If you want people to see a dream, or be part of a journey of winning, you can't rely on things such as the vision statement or mission statement that consultants tend to create because nobody relates to those sort of sentences.

The other thing is that infrastructure is very important. It is not acceptable to me that some of our students have to stay outside the campus. We don't have enough place for conducting MDPs and it doesn't make business sense for us to conduct MDPs in five-star hotels. So we are building facilities of all of these.

Schools are known because of their specialised centres of management areas. For example, we have seven such centres. I would like outside participation from senior management of corporates in the growth of both the centres and the areas. We would like to engage at least 150 people from outside of IMI in co-creating new initiatives in the institute.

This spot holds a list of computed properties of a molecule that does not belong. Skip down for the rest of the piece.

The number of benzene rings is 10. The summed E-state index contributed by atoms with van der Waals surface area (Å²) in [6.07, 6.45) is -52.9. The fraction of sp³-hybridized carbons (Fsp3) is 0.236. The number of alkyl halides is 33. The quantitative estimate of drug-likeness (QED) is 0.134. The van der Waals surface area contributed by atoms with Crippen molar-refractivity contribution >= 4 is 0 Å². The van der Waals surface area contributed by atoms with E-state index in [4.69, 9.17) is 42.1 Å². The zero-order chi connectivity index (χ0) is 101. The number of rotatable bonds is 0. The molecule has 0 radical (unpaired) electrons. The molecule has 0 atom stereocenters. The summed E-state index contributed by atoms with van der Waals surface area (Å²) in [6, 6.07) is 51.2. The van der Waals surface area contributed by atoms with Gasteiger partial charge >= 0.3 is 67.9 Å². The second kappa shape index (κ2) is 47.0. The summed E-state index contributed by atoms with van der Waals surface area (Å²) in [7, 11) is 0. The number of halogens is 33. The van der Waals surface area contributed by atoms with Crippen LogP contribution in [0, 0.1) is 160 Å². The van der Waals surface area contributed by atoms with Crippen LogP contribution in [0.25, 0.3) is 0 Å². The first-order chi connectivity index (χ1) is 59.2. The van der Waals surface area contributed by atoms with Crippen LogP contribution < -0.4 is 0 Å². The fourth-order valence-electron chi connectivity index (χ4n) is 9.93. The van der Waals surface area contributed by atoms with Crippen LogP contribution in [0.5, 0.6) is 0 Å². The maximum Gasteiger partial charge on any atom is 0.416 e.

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'We are not in the business of producing scholars, but grooming leaders'

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What was the experience of conducting admissions for PGDM this year like? Have you noticed a change in the quality of students?

We have observed that there is no correlation between the academic performance of students in their PGDM and their Common Admissions Test (CAT) scores. But there is a direct correlation between their past scholastic scores and their PDGM scores. As a result not just us, but even the IIMs have increased the component of past scholastic performance during their admissions. The idea is that if the scholastic performance has been high during school and college, it must be high during the PGDM too, as it shows consistency, commitment and sincerity. So we expect the quality of students to be very different starting this year.